Serving seniors: With Wyoming’s aging population, it’s wise to plan for new center


For elderly residents living alone, long winters like this one can be especially isolating.

But seniors don’t have to worry about making a warm meal or struggle to start their car in the bitter cold — thanks to the Powell Senior Citizens Center, they can get a ride or even have a meal delivered to their home.

In addition to providing essential services such as food and transportation, the senior center also ensures residents have social interaction and assistance with things like taxes or medical equipment.

With an aging population, the demand for the senior center’s services will only increase in future years — and the center’s leaders are wise to look at options for expansion.

Powell Senior Center officials are moving forward with plans to build a new center near the Rocky Mountain Manor; the Powell City Council recently agreed to be the fiscal agent on a request for a $500,000 grant.

While the project will take several years to become a reality, it’s good to see the community considering how it can best serve our senior population.

In Powell, nearly 18 percent of local residents are 65 years old or over, according to 2018 Census data. That puts Powell slightly above the state average of 15.8 percent.

In coming years, Wyoming may become the oldest state in the U.S., with a greater portion of seniors than anywhere else in the country. By 2030, the elderly population in the state is expected to reach 139,500 — or over 20 percent of the state’s total residents, according to the Wyoming Economic Analysis Division.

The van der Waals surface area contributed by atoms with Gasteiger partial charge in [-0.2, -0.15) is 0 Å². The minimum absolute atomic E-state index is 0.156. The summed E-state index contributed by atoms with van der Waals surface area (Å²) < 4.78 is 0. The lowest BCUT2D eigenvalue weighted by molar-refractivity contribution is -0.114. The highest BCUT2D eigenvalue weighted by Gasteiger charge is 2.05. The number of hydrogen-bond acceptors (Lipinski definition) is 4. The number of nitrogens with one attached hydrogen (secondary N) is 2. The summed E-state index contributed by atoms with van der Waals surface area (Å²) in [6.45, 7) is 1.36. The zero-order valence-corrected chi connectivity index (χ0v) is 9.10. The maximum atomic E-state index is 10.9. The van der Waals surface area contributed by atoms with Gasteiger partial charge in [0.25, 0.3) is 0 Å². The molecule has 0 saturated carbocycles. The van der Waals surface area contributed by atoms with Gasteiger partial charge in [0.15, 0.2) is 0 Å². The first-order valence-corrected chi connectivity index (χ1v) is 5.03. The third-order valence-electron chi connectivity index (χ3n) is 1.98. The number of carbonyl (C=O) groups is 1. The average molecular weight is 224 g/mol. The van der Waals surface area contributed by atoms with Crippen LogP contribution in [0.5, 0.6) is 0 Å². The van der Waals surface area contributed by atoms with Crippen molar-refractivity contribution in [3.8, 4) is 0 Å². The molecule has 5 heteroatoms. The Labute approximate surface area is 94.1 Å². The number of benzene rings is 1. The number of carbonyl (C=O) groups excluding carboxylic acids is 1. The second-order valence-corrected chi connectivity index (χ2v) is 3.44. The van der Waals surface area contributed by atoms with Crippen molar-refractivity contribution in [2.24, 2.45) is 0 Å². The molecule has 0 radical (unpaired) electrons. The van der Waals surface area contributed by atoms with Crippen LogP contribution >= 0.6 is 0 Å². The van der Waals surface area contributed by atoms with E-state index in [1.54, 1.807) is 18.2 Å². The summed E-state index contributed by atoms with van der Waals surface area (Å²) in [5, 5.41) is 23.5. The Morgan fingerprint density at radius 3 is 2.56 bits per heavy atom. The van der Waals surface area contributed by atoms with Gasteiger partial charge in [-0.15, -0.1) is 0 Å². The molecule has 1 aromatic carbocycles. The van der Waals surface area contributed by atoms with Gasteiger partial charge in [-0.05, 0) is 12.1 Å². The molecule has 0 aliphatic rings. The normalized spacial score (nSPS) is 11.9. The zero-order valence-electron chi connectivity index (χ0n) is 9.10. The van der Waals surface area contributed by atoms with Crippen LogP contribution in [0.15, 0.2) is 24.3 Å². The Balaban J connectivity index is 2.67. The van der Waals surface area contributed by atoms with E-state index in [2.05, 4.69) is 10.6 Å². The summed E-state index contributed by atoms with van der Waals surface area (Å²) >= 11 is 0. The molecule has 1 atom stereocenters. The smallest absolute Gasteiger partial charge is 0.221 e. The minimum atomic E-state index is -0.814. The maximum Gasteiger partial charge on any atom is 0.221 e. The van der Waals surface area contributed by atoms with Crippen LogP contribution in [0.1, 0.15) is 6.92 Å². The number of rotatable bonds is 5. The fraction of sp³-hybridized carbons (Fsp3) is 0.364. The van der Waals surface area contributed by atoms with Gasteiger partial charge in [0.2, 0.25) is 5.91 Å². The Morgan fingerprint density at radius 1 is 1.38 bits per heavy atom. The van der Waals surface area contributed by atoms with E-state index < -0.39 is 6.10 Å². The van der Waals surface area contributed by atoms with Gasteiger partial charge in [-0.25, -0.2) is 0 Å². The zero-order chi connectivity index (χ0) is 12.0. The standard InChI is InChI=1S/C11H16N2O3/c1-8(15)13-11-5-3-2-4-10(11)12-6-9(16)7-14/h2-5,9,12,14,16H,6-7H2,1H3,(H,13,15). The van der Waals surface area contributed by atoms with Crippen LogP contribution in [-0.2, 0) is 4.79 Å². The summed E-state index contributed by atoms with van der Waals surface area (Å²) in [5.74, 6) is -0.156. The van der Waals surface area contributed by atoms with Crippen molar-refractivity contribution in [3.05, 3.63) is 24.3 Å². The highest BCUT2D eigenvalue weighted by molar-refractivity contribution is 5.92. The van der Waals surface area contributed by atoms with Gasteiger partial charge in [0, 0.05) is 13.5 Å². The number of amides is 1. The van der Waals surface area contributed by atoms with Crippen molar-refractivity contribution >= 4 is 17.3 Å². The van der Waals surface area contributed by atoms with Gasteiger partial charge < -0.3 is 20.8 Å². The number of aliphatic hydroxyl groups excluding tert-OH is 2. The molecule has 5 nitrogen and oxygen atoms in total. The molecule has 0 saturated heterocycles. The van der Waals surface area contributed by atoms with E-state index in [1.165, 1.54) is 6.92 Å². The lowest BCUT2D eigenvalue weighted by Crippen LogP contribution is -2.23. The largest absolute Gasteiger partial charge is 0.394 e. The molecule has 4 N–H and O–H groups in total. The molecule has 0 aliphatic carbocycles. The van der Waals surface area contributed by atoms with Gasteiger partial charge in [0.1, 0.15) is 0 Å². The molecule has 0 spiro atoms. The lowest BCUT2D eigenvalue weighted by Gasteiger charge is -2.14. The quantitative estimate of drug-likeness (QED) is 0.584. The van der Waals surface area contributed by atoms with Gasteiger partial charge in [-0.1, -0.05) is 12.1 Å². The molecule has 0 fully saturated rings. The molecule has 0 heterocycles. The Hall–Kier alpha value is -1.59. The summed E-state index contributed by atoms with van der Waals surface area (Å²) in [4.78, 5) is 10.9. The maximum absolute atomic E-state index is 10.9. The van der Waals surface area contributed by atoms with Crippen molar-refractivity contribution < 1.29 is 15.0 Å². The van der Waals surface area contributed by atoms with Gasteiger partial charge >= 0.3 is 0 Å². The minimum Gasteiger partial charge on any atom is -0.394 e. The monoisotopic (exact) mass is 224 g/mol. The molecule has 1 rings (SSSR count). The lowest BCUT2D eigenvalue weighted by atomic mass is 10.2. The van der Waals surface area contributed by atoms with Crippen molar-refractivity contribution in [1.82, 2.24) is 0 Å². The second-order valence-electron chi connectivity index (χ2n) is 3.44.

Considering that many Cowboy State residents take pride in their independence, seniors want to continue living on their own at home as long as possible.

“With our agricultural strengths here, so many of our seniors are from that agricultural background and still live on their homesteads,” said Cathy Florian, program director at the Powell Senior Citizens Center.

The senior center helps facilitate independent living by delivering meals to rural residents as well as those in town. Sometimes, a knock at the door to check on an elderly resident can be just as important as the meal itself.

The elderly can be an overlooked and vulnerable population, especially for seniors who don’t have family living close by. While churches and other local organizations do their part to care for the elderly, the Powell Senior Citizens Center plays a big role in the day-to-day work of helping older residents. The center is an asset to our community, and one that is worth investing in for the future.